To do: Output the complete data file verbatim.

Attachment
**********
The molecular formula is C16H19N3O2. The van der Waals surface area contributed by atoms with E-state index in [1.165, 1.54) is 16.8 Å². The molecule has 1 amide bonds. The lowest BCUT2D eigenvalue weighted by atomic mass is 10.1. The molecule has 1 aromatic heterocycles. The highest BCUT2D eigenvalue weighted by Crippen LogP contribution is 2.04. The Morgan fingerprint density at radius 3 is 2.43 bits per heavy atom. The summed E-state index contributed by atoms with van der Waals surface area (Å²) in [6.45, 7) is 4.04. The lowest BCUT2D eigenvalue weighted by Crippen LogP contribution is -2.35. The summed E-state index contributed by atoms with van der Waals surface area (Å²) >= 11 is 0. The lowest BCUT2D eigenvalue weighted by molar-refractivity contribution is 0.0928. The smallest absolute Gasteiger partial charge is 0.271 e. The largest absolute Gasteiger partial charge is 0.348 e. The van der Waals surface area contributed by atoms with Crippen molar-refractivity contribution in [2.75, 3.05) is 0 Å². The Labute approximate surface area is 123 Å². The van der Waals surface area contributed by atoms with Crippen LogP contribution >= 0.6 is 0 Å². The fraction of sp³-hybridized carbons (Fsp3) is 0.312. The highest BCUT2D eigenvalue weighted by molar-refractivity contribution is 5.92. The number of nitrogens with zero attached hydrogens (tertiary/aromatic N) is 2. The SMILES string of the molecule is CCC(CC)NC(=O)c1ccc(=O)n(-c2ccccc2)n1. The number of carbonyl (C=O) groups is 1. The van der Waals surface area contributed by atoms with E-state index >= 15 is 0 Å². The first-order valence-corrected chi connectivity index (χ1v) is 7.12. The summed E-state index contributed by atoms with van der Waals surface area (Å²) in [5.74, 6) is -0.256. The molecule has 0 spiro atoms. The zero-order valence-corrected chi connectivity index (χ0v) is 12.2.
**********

The molecular formula is C16H19N3O2. The van der Waals surface area contributed by atoms with E-state index in [1.165, 1.54) is 16.8 Å². The molecule has 1 amide bonds. The lowest BCUT2D eigenvalue weighted by atomic mass is 10.1. The molecule has 1 aromatic heterocycles. The highest BCUT2D eigenvalue weighted by Crippen LogP contribution is 2.04. The Morgan fingerprint density at radius 3 is 2.43 bits per heavy atom. The summed E-state index contributed by atoms with van der Waals surface area (Å²) in [6.45, 7) is 4.04. The lowest BCUT2D eigenvalue weighted by Crippen LogP contribution is -2.35. The summed E-state index contributed by atoms with van der Waals surface area (Å²) >= 11 is 0. The lowest BCUT2D eigenvalue weighted by molar-refractivity contribution is 0.0928. The smallest absolute Gasteiger partial charge is 0.271 e. The largest absolute Gasteiger partial charge is 0.348 e. The van der Waals surface area contributed by atoms with Crippen molar-refractivity contribution in [2.75, 3.05) is 0 Å². The Labute approximate surface area is 123 Å². The van der Waals surface area contributed by atoms with Crippen LogP contribution >= 0.6 is 0 Å². The fraction of sp³-hybridized carbons (Fsp3) is 0.312. The highest BCUT2D eigenvalue weighted by molar-refractivity contribution is 5.92. The number of nitrogens with zero attached hydrogens (tertiary/aromatic N) is 2. The SMILES string of the molecule is CCC(CC)NC(=O)c1ccc(=O)n(-c2ccccc2)n1. The number of carbonyl (C=O) groups is 1. The van der Waals surface area contributed by atoms with E-state index >= 15 is 0 Å². The first-order valence-corrected chi connectivity index (χ1v) is 7.12. The summed E-state index contributed by atoms with van der Waals surface area (Å²) in [5.74, 6) is -0.256. The molecule has 0 spiro atoms. The zero-order valence-corrected chi connectivity index (χ0v) is 12.2.